The plan puts the burden on rich countries, like the United States, to cut farm tariffs and eliminate domestic farm subsidies. The future of the plan is unclear because it asks little in return from poor countries. But negotiators are hopeful such overtures will restart talks that last autumn were stalled over bitter disagreements on farm trade.
A group of developing nations calling themselves the G-20 is calling upon wealthier countries to reduce tariffs and eliminate other barriers to markets for agricultural products. The G-20 was formed prior to last year's talks in Cancun. While its membership has fluctuated slightly, it includes Argentina, Mexico and China. Brazil and India are key leaders of the trading bloc.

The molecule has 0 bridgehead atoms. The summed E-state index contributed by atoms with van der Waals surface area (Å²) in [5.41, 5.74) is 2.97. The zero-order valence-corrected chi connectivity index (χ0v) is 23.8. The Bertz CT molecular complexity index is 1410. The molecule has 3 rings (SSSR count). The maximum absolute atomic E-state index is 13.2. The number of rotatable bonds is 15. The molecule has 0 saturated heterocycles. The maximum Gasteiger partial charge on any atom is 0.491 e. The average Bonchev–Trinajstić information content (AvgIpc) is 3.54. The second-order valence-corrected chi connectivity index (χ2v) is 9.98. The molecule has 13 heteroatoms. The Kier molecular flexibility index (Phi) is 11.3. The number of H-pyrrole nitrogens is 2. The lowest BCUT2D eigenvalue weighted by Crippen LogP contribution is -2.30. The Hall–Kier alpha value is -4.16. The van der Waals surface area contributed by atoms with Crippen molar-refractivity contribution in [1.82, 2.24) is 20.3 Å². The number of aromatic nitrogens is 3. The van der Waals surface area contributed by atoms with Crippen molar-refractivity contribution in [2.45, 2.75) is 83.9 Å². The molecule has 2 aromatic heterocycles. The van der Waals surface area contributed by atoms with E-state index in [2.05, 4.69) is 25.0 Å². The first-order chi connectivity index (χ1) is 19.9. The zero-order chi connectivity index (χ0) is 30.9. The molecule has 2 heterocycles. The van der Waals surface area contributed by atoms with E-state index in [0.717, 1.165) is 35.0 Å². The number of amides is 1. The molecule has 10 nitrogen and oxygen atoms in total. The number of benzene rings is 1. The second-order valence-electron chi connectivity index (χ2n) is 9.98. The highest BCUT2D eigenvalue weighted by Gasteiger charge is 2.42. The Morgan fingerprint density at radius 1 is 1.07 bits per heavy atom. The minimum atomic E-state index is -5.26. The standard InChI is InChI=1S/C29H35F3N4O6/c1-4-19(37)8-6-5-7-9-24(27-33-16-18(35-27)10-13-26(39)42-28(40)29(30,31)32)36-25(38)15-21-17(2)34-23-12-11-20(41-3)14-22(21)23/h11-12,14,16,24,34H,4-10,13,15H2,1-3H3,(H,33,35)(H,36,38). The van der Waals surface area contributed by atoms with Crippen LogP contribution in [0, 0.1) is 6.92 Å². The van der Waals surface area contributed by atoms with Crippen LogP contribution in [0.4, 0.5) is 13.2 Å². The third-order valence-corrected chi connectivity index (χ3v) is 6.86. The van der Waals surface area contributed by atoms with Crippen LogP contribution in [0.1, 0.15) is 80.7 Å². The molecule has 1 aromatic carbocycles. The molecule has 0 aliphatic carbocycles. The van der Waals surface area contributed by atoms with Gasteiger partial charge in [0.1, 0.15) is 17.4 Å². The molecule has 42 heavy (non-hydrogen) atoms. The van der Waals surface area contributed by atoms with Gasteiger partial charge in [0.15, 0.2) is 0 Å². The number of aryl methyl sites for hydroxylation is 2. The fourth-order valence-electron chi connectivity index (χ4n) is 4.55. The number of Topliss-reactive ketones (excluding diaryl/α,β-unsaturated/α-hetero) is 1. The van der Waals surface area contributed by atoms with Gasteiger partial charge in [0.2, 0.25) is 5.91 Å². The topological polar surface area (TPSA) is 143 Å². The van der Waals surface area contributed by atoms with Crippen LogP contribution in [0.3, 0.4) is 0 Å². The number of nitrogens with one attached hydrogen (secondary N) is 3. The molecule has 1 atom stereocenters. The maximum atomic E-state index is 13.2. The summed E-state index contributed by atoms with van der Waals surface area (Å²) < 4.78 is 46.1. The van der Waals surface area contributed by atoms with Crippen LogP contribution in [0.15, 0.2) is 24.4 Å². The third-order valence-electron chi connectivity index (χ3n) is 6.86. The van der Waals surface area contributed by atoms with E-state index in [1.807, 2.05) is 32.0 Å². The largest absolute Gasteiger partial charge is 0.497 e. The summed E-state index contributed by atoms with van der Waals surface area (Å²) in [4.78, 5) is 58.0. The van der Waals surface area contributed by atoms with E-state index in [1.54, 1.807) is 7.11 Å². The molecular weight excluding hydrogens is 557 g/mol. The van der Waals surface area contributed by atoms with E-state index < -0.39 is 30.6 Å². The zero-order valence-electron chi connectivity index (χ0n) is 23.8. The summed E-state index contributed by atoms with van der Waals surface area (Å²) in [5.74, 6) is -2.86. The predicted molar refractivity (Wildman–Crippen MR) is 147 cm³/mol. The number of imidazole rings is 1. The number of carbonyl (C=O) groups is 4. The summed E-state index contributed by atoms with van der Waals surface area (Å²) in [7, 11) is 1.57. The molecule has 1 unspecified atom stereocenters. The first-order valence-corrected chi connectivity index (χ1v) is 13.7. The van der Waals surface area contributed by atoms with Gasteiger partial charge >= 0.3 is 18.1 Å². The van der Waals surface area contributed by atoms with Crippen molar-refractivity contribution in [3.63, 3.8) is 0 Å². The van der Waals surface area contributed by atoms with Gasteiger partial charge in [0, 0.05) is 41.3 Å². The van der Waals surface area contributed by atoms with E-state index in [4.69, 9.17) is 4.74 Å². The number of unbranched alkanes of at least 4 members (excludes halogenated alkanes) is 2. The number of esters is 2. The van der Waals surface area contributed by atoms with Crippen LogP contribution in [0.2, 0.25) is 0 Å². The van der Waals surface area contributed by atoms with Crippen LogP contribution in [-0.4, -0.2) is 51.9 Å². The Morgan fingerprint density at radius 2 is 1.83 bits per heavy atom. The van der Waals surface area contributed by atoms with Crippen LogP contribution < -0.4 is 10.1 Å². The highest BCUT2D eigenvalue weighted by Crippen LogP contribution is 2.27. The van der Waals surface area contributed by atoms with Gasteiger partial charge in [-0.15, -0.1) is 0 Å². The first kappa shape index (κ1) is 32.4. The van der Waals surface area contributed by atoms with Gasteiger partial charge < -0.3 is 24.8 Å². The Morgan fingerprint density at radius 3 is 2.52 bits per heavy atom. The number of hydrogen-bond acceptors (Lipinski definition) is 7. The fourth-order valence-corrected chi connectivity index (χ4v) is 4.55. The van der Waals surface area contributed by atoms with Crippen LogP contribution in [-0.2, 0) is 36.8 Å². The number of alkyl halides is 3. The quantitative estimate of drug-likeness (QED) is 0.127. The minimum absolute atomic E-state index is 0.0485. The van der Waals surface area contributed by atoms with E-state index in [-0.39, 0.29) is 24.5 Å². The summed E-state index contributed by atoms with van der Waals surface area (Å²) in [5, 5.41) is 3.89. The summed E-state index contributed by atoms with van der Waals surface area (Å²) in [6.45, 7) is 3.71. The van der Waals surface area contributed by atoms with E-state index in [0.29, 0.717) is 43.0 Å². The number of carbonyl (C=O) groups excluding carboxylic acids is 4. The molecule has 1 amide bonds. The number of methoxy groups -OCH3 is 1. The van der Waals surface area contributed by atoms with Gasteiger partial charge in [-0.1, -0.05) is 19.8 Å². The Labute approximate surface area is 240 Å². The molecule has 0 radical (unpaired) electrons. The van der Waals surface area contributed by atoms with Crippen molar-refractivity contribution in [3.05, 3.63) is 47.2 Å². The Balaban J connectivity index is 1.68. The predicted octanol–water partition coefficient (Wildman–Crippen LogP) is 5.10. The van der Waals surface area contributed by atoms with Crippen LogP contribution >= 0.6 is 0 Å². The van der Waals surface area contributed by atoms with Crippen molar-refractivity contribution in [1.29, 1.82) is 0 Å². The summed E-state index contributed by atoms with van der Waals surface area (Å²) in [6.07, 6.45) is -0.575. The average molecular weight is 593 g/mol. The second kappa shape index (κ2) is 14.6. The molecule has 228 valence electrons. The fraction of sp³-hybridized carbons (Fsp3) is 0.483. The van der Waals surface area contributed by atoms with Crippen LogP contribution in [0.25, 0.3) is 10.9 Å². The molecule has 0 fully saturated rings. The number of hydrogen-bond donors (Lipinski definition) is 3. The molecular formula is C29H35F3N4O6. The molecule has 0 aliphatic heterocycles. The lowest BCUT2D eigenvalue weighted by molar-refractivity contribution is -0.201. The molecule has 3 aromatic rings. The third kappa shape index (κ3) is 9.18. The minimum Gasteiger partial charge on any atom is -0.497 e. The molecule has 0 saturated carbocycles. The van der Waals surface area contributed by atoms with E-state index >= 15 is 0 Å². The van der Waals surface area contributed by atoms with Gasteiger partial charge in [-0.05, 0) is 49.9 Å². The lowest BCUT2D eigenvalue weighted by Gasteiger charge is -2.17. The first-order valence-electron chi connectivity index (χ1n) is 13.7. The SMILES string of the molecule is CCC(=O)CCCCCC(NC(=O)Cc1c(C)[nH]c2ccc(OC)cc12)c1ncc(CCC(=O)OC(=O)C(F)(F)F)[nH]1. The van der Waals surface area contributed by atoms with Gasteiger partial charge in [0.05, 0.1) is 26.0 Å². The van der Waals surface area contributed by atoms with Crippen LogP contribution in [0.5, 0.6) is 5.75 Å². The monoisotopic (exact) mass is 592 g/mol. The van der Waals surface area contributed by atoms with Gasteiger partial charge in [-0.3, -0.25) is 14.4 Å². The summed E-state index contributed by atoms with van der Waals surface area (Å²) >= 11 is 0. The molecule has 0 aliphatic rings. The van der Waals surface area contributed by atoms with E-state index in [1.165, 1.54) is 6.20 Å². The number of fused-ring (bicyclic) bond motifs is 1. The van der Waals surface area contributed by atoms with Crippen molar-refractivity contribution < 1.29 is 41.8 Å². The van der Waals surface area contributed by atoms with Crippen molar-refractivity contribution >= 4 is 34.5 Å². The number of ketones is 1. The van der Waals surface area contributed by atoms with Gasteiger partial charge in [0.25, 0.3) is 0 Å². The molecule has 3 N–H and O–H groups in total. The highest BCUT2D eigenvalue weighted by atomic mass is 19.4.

In addition to tariffs, farm subsidies are key sticking points in the negotiations. European officials claim they're willing to curtail their farm subsidy programs if similar concessions are made by the U.S.
With nearly all of the major grain and livestock markets trading at profitable levels, an end to government subsidies could have little initial impact for U.S. producers. Nevertheless, farmers in the U.S., Europe and Japan have fought most attempts to cut the estimated $300 billion they receive in annual government support.